Farrell used 31 players during these three Tests and was particularly delighted by how younger or less experienced men like Baird, Craig Casey, Tom O’Toole, Nick Timoney, Robert Baloucoune, Harry Byrne, and Dan Sheehan took their chances. 

tomas-lavanini-and-dan-sheehan Dan Sheehan was one of the big winners of this window. Source: James Crombie/INPHO

On the personnel front, Farrell has landed on a thrillingly dynamic and skillful front row with Andrew Porter having converted to loosehead, Rónan Kelleher having earned first-choice status at hooker, and Tadhg Furlong continuing this world-class form.

The rejuvenation of James Lowe on the left wing has been a major success too, while Andrew Conway has re-emerged impressively on the other side, as Hugo Keenan has stamped his authority all over the number 15 shirt once again.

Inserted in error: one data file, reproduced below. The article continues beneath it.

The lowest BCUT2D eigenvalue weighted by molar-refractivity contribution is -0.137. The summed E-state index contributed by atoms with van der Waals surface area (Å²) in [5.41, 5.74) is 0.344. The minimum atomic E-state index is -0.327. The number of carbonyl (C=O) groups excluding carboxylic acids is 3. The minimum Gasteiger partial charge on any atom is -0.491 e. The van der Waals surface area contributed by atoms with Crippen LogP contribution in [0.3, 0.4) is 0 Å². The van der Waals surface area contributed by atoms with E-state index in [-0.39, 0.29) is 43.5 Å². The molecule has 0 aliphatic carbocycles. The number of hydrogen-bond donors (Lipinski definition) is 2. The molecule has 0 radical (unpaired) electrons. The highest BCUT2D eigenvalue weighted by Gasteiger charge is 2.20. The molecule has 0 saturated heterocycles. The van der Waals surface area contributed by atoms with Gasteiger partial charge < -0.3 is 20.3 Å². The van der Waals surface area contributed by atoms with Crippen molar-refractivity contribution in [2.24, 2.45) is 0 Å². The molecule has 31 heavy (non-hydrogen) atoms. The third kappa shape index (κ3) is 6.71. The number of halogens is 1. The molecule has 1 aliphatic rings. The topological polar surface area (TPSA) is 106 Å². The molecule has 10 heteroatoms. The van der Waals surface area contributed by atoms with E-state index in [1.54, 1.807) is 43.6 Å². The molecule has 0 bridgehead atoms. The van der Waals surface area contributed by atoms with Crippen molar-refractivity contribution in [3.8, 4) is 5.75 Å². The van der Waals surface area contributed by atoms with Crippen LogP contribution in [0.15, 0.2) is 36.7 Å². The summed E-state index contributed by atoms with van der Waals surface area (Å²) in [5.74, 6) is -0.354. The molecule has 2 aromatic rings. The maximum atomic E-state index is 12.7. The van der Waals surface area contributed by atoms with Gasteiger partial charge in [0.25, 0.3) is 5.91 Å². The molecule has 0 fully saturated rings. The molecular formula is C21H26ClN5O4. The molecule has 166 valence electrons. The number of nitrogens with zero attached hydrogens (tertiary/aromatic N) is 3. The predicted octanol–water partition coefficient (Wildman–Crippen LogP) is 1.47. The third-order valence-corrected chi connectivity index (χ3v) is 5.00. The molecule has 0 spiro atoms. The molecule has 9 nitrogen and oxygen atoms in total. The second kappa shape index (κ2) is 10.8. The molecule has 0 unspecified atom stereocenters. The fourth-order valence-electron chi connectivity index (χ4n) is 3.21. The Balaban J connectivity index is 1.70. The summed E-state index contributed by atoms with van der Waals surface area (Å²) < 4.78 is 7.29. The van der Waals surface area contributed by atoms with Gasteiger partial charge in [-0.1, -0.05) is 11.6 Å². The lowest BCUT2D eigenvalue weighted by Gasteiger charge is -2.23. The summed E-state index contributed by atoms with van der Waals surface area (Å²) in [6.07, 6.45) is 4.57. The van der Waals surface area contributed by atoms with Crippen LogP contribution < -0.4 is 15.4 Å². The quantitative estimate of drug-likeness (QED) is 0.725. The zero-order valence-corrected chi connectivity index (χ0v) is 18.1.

Garry Ringrose had an excellent autumn, with Bundee Aki and Robbie Henshaw both seeing time at number 12, while Jamison Gibson-Park is now first-choice at scrum-half after accurate, creative, and high-tempo showings against Japan and the All Blacks.

The back row unit of Jack Conan, Josh van der Flier, Caelan Doris, and Peter O’Mahony was wonderfully effective and impactful, while Farrell also has three excellent locks in Tadhg Beirne, Iain Henderson, and James Ryan – whose campaign ended worryingly with another head injury. 

36-year-old Sexton looked positively fresh as captain and out-half in the first two games before Joey Carbery delivered an encouraging performance at number 10 against the Pumas.

It all looks rosy for Farrell, although he will need to get more certainty around the back-up tighthead slot behind Furlong and continue to push Carbery and Byrne to close the gap on Sexton.

As important as anything else, Ireland’s tactical approach on the pitch was clear, cohesive, incisive, and unpredictable.